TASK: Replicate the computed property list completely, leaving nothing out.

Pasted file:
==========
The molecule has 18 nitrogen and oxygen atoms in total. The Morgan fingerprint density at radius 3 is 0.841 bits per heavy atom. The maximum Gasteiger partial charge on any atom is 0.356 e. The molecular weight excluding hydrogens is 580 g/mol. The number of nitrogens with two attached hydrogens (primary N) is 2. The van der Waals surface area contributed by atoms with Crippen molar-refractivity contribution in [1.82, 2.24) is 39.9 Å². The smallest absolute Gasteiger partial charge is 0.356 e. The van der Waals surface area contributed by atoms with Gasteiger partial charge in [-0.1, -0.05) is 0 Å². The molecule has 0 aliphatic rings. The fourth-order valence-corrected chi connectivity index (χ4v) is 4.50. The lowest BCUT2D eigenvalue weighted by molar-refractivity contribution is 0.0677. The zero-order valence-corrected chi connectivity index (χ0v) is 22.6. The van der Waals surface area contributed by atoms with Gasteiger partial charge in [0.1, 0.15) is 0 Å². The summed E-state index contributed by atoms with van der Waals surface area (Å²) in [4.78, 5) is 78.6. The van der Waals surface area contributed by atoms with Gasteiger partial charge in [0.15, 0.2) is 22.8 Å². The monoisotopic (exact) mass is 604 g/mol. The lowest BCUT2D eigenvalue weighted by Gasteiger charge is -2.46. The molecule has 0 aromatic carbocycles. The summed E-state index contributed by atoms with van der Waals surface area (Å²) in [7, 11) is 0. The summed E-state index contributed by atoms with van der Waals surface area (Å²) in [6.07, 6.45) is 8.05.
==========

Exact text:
The molecule has 18 nitrogen and oxygen atoms in total. The Morgan fingerprint density at radius 3 is 0.841 bits per heavy atom. The maximum Gasteiger partial charge on any atom is 0.356 e. The molecular weight excluding hydrogens is 580 g/mol. The number of nitrogens with two attached hydrogens (primary N) is 2. The van der Waals surface area contributed by atoms with Crippen molar-refractivity contribution in [1.82, 2.24) is 39.9 Å². The smallest absolute Gasteiger partial charge is 0.356 e. The van der Waals surface area contributed by atoms with Gasteiger partial charge in [-0.1, -0.05) is 0 Å². The molecule has 0 aliphatic rings. The fourth-order valence-corrected chi connectivity index (χ4v) is 4.50. The lowest BCUT2D eigenvalue weighted by molar-refractivity contribution is 0.0677. The zero-order valence-corrected chi connectivity index (χ0v) is 22.6. The van der Waals surface area contributed by atoms with Gasteiger partial charge in [0.1, 0.15) is 0 Å². The summed E-state index contributed by atoms with van der Waals surface area (Å²) in [4.78, 5) is 78.6. The van der Waals surface area contributed by atoms with Gasteiger partial charge in [0.15, 0.2) is 22.8 Å². The monoisotopic (exact) mass is 604 g/mol. The lowest BCUT2D eigenvalue weighted by Gasteiger charge is -2.46. The molecule has 0 aromatic carbocycles. The summed E-state index contributed by atoms with van der Waals surface area (Å²) in [7, 11) is 0. The summed E-state index contributed by atoms with van der Waals surface area (Å²) in [6.07, 6.45) is 8.05.